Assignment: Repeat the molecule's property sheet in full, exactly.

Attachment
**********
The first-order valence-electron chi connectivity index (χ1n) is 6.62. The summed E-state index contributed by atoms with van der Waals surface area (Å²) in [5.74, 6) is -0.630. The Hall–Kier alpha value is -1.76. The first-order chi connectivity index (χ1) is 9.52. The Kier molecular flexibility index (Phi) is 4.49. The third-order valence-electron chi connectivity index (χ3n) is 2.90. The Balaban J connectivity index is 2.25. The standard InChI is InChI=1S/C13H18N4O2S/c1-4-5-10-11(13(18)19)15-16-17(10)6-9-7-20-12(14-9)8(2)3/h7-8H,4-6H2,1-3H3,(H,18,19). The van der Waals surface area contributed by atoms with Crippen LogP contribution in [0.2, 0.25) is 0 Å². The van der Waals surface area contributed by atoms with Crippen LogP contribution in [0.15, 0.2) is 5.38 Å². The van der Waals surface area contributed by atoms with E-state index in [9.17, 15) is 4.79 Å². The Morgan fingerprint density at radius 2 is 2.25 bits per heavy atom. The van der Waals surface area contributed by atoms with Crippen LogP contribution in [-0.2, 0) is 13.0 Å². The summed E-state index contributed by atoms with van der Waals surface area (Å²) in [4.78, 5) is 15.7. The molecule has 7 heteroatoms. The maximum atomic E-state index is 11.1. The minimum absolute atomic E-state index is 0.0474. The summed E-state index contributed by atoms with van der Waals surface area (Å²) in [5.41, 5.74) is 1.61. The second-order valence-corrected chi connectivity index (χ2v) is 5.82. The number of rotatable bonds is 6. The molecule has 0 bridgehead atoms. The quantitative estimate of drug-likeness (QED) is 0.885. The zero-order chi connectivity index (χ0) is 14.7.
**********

The first-order valence-electron chi connectivity index (χ1n) is 6.62. The summed E-state index contributed by atoms with van der Waals surface area (Å²) in [5.74, 6) is -0.630. The Hall–Kier alpha value is -1.76. The first-order chi connectivity index (χ1) is 9.52. The Kier molecular flexibility index (Phi) is 4.49. The third-order valence-electron chi connectivity index (χ3n) is 2.90. The Balaban J connectivity index is 2.25. The standard InChI is InChI=1S/C13H18N4O2S/c1-4-5-10-11(13(18)19)15-16-17(10)6-9-7-20-12(14-9)8(2)3/h7-8H,4-6H2,1-3H3,(H,18,19). The van der Waals surface area contributed by atoms with Crippen LogP contribution in [0.2, 0.25) is 0 Å². The van der Waals surface area contributed by atoms with Crippen LogP contribution in [0.15, 0.2) is 5.38 Å². The van der Waals surface area contributed by atoms with E-state index in [9.17, 15) is 4.79 Å². The Morgan fingerprint density at radius 2 is 2.25 bits per heavy atom. The van der Waals surface area contributed by atoms with Crippen LogP contribution in [-0.2, 0) is 13.0 Å². The summed E-state index contributed by atoms with van der Waals surface area (Å²) in [4.78, 5) is 15.7. The molecule has 7 heteroatoms. The maximum atomic E-state index is 11.1. The minimum absolute atomic E-state index is 0.0474. The summed E-state index contributed by atoms with van der Waals surface area (Å²) in [5.41, 5.74) is 1.61. The second-order valence-corrected chi connectivity index (χ2v) is 5.82. The number of rotatable bonds is 6. The molecule has 0 bridgehead atoms. The quantitative estimate of drug-likeness (QED) is 0.885. The zero-order chi connectivity index (χ0) is 14.7.